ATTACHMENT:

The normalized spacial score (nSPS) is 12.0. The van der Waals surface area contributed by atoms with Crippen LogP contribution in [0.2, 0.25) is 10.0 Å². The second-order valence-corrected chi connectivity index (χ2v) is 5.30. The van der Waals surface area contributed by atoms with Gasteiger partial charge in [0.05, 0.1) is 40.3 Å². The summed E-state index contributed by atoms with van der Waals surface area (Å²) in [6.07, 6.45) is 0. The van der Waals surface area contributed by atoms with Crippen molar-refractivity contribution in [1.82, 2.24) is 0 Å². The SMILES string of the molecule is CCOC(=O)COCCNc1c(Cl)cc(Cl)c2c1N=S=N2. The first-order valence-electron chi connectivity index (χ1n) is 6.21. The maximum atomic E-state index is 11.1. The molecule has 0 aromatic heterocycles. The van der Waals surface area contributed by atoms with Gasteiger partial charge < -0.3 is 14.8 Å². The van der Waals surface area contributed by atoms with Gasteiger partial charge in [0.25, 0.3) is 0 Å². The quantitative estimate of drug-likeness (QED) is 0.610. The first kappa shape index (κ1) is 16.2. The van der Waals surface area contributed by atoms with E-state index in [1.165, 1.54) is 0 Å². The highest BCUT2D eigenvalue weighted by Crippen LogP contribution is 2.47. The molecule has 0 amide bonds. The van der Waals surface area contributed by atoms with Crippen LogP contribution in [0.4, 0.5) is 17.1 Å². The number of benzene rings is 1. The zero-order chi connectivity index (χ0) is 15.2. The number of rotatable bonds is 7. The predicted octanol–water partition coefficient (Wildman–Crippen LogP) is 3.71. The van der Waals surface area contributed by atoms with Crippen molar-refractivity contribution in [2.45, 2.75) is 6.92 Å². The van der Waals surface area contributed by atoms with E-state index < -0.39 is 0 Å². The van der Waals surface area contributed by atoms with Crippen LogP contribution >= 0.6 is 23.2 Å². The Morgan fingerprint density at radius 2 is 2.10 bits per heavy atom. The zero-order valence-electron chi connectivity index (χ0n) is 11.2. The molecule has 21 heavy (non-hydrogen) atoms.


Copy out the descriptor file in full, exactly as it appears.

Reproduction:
The normalized spacial score (nSPS) is 12.0. The van der Waals surface area contributed by atoms with Crippen LogP contribution in [0.2, 0.25) is 10.0 Å². The second-order valence-corrected chi connectivity index (χ2v) is 5.30. The van der Waals surface area contributed by atoms with Gasteiger partial charge in [0.05, 0.1) is 40.3 Å². The summed E-state index contributed by atoms with van der Waals surface area (Å²) in [6.07, 6.45) is 0. The van der Waals surface area contributed by atoms with Crippen molar-refractivity contribution in [1.82, 2.24) is 0 Å². The SMILES string of the molecule is CCOC(=O)COCCNc1c(Cl)cc(Cl)c2c1N=S=N2. The first-order valence-electron chi connectivity index (χ1n) is 6.21. The maximum atomic E-state index is 11.1. The molecule has 0 aromatic heterocycles. The van der Waals surface area contributed by atoms with Gasteiger partial charge < -0.3 is 14.8 Å². The van der Waals surface area contributed by atoms with Gasteiger partial charge in [0.25, 0.3) is 0 Å². The quantitative estimate of drug-likeness (QED) is 0.610. The first kappa shape index (κ1) is 16.2. The van der Waals surface area contributed by atoms with E-state index in [1.165, 1.54) is 0 Å². The highest BCUT2D eigenvalue weighted by Crippen LogP contribution is 2.47. The molecule has 0 amide bonds. The van der Waals surface area contributed by atoms with Crippen LogP contribution in [0.4, 0.5) is 17.1 Å². The number of benzene rings is 1. The zero-order chi connectivity index (χ0) is 15.2. The number of rotatable bonds is 7. The predicted octanol–water partition coefficient (Wildman–Crippen LogP) is 3.71. The van der Waals surface area contributed by atoms with Crippen molar-refractivity contribution in [2.45, 2.75) is 6.92 Å². The van der Waals surface area contributed by atoms with E-state index < -0.39 is 0 Å². The van der Waals surface area contributed by atoms with Crippen LogP contribution >= 0.6 is 23.2 Å². The Morgan fingerprint density at radius 2 is 2.10 bits per heavy atom. The zero-order valence-electron chi connectivity index (χ0n) is 11.2. The molecule has 21 heavy (non-hydrogen) atoms.